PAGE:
In proposed system, the frequency dependent output voltage is taken as input to ANN model which yields compensated output. Our previous work focused on developing ANN model and finding optimum values of weights and biases which are used in simulation and then implemented in FPAA-based hardware. The input layer has two inputs and bias. For experimentation two neurons in hidden layer are used implement the circuit with simplicity. The selected method of training is back propagation algorithm and the simulations are carried out in MATLAB, with ANN tool box. Figure 8 shows minimized error with reference to velocity and Figure 9 shows the output voltage for different vibrating frequency, after applying ANN-based compensation model in FPAA.

After applying FPAA-based compensation circuit, the compensated output is obtained with minimum possible error in frequency drift in the range of 3.68% to about 0.64% as compared to ANN simulated results in the range of 23.07% to 0.99%. Figure 8 shows the compensated errors in percentage for different velocity. Overall the MSS finds best fit compensation circuit in terms of FPAA which reduces the requirements of analog to digital converter (ADC), digital to analog converter (DAC) and processing original signal in few required steps. Results are achieving compensation using new approach of analog signal processing improving the reliability of MSS for seismic applications. The overall usage of resources in FPAA is about 50% which is advantageous (Figure 10 and Table 1).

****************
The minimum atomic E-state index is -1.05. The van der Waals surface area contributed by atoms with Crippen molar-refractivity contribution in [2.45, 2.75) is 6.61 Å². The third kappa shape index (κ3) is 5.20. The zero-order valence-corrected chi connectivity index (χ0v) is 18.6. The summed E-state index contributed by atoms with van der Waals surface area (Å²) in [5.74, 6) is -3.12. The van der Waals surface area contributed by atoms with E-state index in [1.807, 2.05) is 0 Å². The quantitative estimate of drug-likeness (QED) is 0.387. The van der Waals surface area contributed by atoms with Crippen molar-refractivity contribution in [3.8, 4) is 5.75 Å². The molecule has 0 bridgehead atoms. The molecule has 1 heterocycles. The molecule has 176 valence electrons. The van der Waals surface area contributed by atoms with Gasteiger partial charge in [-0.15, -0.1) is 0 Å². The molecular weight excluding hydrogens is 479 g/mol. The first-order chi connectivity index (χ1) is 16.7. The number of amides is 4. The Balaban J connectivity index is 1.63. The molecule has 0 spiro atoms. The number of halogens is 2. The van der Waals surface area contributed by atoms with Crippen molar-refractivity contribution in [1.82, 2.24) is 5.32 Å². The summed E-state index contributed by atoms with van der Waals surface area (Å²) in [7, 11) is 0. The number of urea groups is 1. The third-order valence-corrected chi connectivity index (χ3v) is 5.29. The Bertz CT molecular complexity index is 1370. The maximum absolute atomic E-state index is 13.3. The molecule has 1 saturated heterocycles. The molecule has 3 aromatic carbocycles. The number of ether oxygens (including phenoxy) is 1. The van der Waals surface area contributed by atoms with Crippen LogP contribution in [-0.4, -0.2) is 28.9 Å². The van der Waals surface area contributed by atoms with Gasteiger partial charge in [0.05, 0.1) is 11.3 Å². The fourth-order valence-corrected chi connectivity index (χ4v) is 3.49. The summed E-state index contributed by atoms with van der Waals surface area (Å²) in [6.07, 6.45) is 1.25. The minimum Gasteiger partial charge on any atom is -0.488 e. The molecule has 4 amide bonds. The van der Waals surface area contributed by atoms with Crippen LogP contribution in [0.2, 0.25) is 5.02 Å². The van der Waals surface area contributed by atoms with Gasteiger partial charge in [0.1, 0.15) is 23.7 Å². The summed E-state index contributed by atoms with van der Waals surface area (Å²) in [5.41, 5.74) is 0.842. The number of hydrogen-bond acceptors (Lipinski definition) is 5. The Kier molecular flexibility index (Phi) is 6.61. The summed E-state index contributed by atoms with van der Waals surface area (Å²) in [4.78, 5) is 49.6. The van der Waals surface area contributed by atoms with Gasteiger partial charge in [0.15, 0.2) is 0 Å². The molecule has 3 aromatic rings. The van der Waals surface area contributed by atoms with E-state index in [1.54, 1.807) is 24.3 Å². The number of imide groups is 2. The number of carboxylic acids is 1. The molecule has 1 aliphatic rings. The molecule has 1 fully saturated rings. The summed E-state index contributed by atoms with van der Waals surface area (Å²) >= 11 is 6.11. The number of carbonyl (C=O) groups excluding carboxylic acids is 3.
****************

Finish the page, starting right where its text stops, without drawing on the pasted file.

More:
Figure 8

Compensated Error in Percentage.

10.21307_ijssis-2018-001-f008.jpg
Figure 9

MEMS seismic sensor characteristics—velocity v/s output voltage of after vibrating frequency compensation.

10.21307_ijssis-2018-001-f009.jpg
Figure 10

Comparison of FPAA resource utilization in percentage.